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But many black Christians, while rejecting the political conservatism whites often embrace, do share the theological conservatism of white evangelicals. Edward Freeman, a leader in the National Baptist Convention (America’s third-largest Protestant denomination), stated that black Baptists differ with Jerry Falwell politically, but agree on such doctrinal matters as “belief in God, the Holy Spirit, the deity of Jesus Christ, the fall of man, the doctrine of sin, salvation, redemption, et cetera.”

In 1963, black churchmen formed the National Black Evangelical Association to deal with the special concerns of black evangelicals. Executive director Aaron Hamlin says the organization is still necessary. “There are still needs that are not being addressed by the white evangelical community, in relation to jobs, poverty programs, and the racism that still exists.”

Christian political activism grows out of the social condition of the community, conditions very different from those faced by whites. Pastor Ingram says, “The AME church grew out of a sense of protest, so we were closely involved with the survival issues of our people.” Survival for blacks does not mean a battle against an abstract secular humanism. It means a battle for voting rights, jobs, better housing.

The Style Of Worship

A positive factor that separates black and white Christians is the difference in worship styles. For one thing, black worship demands emotional as well as intellectual agreement with religious truth. Some have supposed that the preaching in black churches has little intellectual content. But to many black Christians, an understanding of the gospel should mean more than mere intellectual assent. It should be an intensification of the white evangelical tradition—demanding heartfelt faith in the truths of the gospel.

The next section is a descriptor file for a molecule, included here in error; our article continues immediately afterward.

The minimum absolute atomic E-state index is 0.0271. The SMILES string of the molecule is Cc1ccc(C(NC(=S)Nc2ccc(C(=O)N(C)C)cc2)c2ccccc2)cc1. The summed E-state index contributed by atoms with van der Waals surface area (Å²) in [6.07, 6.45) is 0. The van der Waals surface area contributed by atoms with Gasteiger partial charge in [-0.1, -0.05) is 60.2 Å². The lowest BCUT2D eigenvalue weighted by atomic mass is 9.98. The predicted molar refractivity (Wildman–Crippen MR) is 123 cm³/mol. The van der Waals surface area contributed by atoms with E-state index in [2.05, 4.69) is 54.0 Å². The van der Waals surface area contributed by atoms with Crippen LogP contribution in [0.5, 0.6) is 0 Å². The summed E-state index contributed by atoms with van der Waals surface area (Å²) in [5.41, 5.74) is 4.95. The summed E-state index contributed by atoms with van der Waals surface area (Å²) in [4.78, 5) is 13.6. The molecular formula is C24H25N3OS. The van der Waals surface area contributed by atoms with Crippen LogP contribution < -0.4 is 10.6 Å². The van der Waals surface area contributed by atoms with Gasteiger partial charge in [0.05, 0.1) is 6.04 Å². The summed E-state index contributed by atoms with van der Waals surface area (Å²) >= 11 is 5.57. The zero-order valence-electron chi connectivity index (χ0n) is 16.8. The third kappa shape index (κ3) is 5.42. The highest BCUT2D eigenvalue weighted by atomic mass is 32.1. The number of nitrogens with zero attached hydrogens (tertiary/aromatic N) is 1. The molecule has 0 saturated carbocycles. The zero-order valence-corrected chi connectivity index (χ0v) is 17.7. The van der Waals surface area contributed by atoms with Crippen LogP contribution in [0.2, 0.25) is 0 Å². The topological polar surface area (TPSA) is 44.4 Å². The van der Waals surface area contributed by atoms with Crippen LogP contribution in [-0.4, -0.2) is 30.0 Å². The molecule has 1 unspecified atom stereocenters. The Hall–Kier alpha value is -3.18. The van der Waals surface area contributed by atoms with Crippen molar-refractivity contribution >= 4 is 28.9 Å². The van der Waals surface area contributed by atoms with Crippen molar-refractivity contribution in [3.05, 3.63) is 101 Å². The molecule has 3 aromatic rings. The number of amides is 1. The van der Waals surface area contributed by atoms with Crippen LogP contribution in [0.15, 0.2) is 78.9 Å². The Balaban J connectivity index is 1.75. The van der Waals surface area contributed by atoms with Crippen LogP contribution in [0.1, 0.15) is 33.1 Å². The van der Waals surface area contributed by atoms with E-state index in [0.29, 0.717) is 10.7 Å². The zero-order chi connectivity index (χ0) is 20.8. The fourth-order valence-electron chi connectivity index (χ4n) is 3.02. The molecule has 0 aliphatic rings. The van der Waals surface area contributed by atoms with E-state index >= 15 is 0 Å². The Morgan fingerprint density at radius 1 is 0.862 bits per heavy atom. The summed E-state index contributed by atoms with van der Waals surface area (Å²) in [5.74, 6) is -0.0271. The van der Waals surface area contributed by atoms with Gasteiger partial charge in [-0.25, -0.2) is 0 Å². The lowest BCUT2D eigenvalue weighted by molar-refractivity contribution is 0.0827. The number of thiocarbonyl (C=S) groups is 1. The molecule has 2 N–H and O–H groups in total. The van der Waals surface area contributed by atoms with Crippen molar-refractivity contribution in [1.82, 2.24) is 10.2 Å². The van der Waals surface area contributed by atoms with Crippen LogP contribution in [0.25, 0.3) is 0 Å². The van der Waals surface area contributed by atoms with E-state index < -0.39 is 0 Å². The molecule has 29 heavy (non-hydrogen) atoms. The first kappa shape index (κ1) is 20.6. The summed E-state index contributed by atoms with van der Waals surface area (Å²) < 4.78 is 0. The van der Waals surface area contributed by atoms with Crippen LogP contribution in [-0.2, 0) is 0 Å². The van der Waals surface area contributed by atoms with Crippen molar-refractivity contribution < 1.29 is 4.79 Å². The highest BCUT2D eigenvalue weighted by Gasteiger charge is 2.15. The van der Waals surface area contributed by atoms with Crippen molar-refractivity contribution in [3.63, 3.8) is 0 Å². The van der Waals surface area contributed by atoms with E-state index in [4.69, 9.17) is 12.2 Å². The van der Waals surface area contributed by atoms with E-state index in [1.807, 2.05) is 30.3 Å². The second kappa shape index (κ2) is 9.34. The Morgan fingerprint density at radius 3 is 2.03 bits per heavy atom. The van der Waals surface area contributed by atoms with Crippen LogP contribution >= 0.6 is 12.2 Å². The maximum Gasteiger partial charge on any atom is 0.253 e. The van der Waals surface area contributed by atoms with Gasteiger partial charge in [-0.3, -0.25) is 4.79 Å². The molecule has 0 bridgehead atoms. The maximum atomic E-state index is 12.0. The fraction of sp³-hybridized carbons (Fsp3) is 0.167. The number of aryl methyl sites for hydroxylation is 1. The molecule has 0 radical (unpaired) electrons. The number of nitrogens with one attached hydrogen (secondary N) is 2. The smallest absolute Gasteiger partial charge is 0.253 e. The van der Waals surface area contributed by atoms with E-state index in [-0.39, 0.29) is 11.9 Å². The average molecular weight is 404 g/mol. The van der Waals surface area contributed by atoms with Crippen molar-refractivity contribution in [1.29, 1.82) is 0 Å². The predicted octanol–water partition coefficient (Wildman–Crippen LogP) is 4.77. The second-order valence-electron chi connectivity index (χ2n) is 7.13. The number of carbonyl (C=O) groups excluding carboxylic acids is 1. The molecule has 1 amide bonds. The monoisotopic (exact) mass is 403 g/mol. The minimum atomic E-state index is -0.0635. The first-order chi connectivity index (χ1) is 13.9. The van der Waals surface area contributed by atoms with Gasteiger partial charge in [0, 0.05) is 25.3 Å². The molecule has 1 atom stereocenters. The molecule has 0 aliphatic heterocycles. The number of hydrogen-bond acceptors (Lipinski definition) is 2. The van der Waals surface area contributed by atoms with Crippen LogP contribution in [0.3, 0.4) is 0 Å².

Larry Murphy directs the Institute for Black Religious Research at Garrett-Evangelical Theological Seminary. “The commonalities in black worship,” says Murphy, “have to do with the very strong focus on an expressiveness which picks up on the evangelical Protestant tradition of experiential piety, and you find that running fairly commonly throughout black churches.”

Another common theme is the crucial importance of the pastor and his preaching in black churches. Says Clay Evans, pastor of Chicago’s Fellowship Baptist Church and chairman emeritus of Operation PUSH, “The power comes from the pulpit down, as it did with the prophets of old. In most black churches, the power remains in the pulpit. Pastors lead the congregation, the congregation doesn’t lead them.”